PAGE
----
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The Actuary The magazine of the Institute & Faculty of Actuaries
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Longevity: What the future holds

Life expectancy at birth in the UK has reached 81.5 years for women and 77.2 years for men, an increase of two years for women and three for men over the last decade. Life expectancy at age 65 has also increased by 1.6 years for women and 2.4 years for men over the same time period, and although this is less in absolute years than for increases in life expectancy at birth, this represents a greater percentage increase.

While we know that Japan leads the world in life expectancy for women of over 85 years, the variation between European countries, which we might think are more homogeneous, is surprising. Within the 15 countries in the European Union (EU), the variation in life expectancy at birth is 3.3 years for men (from 78.8 years in Sweden to 75.5 years in Portugal) and 3.7 years in women (from 84.4 years in France to 80.7 years in Denmark). Values for the newly acceded countries (EU10) are on the whole considerably lower, but more variable. At 65.3 years, Lithuania has the lowest male life expectancy at birth and Latvia the lowest female life expectancy at 76.4 years.

Of course, the big question remains unanswered: are the extra years of life healthy ones? A new EU structural indicator (Inequalities in healthy life years in the 25 countries of the European Union in 2005: a cross-national meta-regression analysis, Jagger C, Gillies C, et al) suggested that the variation in healthy life years is much greater than the variation in the quantity of remaining life, and that the countries with the longest life expectancy at age 50 were not necessarily the ones with the highest number of healthy life years (Figure 1). Indeed, there were 10 countries where the number of healthy life years at age 50 was less than 15, suggesting that, in these countries, raising the proportion of older workers in the labour force might be problematic. Of course, cultural differences in reporting may play a part in these differences, but what part does health play in longevity?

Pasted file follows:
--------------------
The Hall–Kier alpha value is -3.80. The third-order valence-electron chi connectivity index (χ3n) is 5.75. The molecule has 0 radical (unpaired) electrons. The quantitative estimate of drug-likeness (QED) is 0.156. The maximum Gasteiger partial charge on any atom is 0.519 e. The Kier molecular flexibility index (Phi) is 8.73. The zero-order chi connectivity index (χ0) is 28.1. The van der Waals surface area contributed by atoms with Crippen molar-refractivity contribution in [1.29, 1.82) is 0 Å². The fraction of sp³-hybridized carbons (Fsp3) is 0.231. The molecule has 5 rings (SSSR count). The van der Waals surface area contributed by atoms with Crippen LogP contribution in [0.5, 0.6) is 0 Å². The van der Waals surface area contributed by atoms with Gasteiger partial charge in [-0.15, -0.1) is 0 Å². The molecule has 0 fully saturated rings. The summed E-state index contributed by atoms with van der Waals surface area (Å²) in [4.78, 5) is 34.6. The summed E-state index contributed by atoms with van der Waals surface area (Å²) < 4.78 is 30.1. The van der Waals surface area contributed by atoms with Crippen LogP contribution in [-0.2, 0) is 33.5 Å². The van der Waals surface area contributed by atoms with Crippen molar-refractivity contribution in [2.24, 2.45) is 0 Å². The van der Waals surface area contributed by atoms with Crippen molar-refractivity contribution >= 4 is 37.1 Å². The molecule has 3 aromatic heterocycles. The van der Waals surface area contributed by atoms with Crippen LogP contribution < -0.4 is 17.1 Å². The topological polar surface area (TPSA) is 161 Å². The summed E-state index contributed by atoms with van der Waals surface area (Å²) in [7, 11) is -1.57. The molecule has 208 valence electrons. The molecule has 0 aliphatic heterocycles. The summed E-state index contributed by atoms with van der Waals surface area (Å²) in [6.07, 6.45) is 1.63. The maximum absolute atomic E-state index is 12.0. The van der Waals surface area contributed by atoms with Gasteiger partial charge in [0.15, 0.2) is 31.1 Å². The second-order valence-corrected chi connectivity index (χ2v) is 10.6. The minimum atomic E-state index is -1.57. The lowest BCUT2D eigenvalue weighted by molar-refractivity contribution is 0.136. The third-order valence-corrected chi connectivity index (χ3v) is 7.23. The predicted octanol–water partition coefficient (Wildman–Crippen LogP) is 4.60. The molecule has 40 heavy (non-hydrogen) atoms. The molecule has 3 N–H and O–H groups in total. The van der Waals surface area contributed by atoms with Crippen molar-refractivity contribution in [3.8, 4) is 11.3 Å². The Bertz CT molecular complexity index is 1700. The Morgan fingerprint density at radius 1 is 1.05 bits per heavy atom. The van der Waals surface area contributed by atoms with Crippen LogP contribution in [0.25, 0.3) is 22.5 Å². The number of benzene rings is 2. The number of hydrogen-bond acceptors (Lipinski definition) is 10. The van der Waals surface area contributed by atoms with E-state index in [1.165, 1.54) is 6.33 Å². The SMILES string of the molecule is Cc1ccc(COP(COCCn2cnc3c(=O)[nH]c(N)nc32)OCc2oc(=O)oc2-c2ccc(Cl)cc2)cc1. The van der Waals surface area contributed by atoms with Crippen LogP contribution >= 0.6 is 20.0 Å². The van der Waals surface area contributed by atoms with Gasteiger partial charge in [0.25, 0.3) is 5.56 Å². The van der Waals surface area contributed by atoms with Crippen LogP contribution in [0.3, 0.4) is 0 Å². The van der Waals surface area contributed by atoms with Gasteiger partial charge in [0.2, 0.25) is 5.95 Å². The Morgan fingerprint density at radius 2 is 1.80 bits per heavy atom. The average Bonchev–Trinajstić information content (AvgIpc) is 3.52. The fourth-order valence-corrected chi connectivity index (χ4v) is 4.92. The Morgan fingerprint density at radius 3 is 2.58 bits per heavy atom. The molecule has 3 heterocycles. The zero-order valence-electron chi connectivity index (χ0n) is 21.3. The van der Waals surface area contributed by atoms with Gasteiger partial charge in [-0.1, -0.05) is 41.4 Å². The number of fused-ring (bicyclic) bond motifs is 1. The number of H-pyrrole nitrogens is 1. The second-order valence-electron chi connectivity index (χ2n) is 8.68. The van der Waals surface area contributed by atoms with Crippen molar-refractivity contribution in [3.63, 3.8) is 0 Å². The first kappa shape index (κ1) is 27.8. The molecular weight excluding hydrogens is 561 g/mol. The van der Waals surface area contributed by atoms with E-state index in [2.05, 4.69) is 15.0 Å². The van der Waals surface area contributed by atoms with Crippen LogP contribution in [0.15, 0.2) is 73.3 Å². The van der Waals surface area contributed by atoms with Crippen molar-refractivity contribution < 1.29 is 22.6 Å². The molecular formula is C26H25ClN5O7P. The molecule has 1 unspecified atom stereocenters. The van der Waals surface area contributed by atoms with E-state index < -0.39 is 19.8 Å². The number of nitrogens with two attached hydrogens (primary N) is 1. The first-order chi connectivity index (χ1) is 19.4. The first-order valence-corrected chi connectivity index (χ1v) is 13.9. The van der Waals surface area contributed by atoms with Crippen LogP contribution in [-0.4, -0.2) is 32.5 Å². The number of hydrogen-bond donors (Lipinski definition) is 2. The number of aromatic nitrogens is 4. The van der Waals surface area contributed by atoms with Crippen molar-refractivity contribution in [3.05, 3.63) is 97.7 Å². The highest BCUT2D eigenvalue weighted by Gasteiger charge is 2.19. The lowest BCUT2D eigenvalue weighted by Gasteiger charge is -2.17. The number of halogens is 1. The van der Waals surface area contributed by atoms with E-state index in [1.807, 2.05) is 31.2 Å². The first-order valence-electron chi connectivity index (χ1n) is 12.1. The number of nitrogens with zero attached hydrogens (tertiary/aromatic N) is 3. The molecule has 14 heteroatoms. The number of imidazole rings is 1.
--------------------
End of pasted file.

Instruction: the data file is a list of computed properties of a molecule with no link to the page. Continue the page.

Underlying the puzzles about health and longevity is a set of issues about the forces acting on the intrinsic biology of the ageing process. The continuing increases in life expectancy over recent decades were not foreseen and came largely as a surprise. It used to be thought that ageing was programmed as an integral component of our biological make-up, and so longevity was expected to bump into a fixed ceiling. However, recent scientific advances have shown that ageing is not strictly programmed after all. It results from a gradual, lifelong accumulation of cell and molecular damage and is more malleable than we used to think. Many factors, including genetics, lifestyle and environment, all play a part and the crosschallenge is to understand how these will impact on future patterns of health and survival.

To address these matters, the Mortality Research Steering Group will host a conference entitled Joining forces on mortality and longevity, to take place on 21-22 October 2009 at the Royal College of Physicians in Edinburgh and chaired by Professor Tom Kirkwood. The aim is to bring together multi-disciplinary researchers to better understand past, present and future trends in mortality and longevity. There will be three workstreams: ‘What are the drivers for change?’, ‘How do cohorts differ and why?’ and ‘From populations to individuals –— drilling down to individualised risk’.

Each workstream will feature a leading international speaker in the field and cover topics such as the role lifestyle factors play in mortality trends; whether UK cohort effects can be explained by socio-economic composition; future mortality prospects in the light of Swedish and Japanese trends; the impact of migration on mortality; and which treatments have the greatest potential to improve longevity. If you want new, up-to-date research to understand current trends and the future prospects for mortality, this conference is for you.

Tom Kirkwood is director of the Institute for Ageing and Health at the University of Newcastle. Carol Jagger is professor of epidemiology at the University of Leicester and director of the Leicester Nuffield Research Unit. Both are members of the Profession’s Mortality Research Steering Group